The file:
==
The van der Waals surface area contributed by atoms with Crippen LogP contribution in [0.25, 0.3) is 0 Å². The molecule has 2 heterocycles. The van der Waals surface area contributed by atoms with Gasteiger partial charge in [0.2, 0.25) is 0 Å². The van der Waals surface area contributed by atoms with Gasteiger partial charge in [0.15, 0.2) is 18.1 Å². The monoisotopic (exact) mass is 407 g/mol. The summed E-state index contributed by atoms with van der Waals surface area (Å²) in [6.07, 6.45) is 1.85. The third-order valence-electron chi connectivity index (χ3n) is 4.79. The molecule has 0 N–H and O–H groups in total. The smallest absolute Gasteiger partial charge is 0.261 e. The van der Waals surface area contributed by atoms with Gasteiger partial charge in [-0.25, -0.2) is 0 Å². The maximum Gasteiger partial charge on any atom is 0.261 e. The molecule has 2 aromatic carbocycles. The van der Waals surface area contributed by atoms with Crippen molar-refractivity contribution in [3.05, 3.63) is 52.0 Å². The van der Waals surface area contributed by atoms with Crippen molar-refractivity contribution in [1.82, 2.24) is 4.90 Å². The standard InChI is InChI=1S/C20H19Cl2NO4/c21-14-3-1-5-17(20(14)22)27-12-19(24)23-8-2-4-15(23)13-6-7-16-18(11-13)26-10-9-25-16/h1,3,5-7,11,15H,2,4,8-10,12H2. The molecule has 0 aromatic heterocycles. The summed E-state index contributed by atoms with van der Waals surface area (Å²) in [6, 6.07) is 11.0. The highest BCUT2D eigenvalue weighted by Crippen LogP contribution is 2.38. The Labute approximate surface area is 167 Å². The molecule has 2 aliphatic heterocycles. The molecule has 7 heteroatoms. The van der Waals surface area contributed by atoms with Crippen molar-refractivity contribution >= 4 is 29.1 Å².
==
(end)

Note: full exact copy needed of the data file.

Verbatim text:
The van der Waals surface area contributed by atoms with Crippen LogP contribution in [0.25, 0.3) is 0 Å². The molecule has 2 heterocycles. The van der Waals surface area contributed by atoms with Gasteiger partial charge in [0.2, 0.25) is 0 Å². The van der Waals surface area contributed by atoms with Gasteiger partial charge in [0.15, 0.2) is 18.1 Å². The monoisotopic (exact) mass is 407 g/mol. The summed E-state index contributed by atoms with van der Waals surface area (Å²) in [6.07, 6.45) is 1.85. The third-order valence-electron chi connectivity index (χ3n) is 4.79. The molecule has 0 N–H and O–H groups in total. The smallest absolute Gasteiger partial charge is 0.261 e. The van der Waals surface area contributed by atoms with Gasteiger partial charge in [-0.25, -0.2) is 0 Å². The maximum Gasteiger partial charge on any atom is 0.261 e. The molecule has 2 aromatic carbocycles. The van der Waals surface area contributed by atoms with Crippen molar-refractivity contribution in [3.05, 3.63) is 52.0 Å². The van der Waals surface area contributed by atoms with Crippen molar-refractivity contribution in [1.82, 2.24) is 4.90 Å². The standard InChI is InChI=1S/C20H19Cl2NO4/c21-14-3-1-5-17(20(14)22)27-12-19(24)23-8-2-4-15(23)13-6-7-16-18(11-13)26-10-9-25-16/h1,3,5-7,11,15H,2,4,8-10,12H2. The molecule has 0 aromatic heterocycles. The summed E-state index contributed by atoms with van der Waals surface area (Å²) in [6, 6.07) is 11.0. The highest BCUT2D eigenvalue weighted by Crippen LogP contribution is 2.38. The Labute approximate surface area is 167 Å². The molecule has 2 aliphatic heterocycles. The molecule has 7 heteroatoms. The van der Waals surface area contributed by atoms with Crippen molar-refractivity contribution >= 4 is 29.1 Å².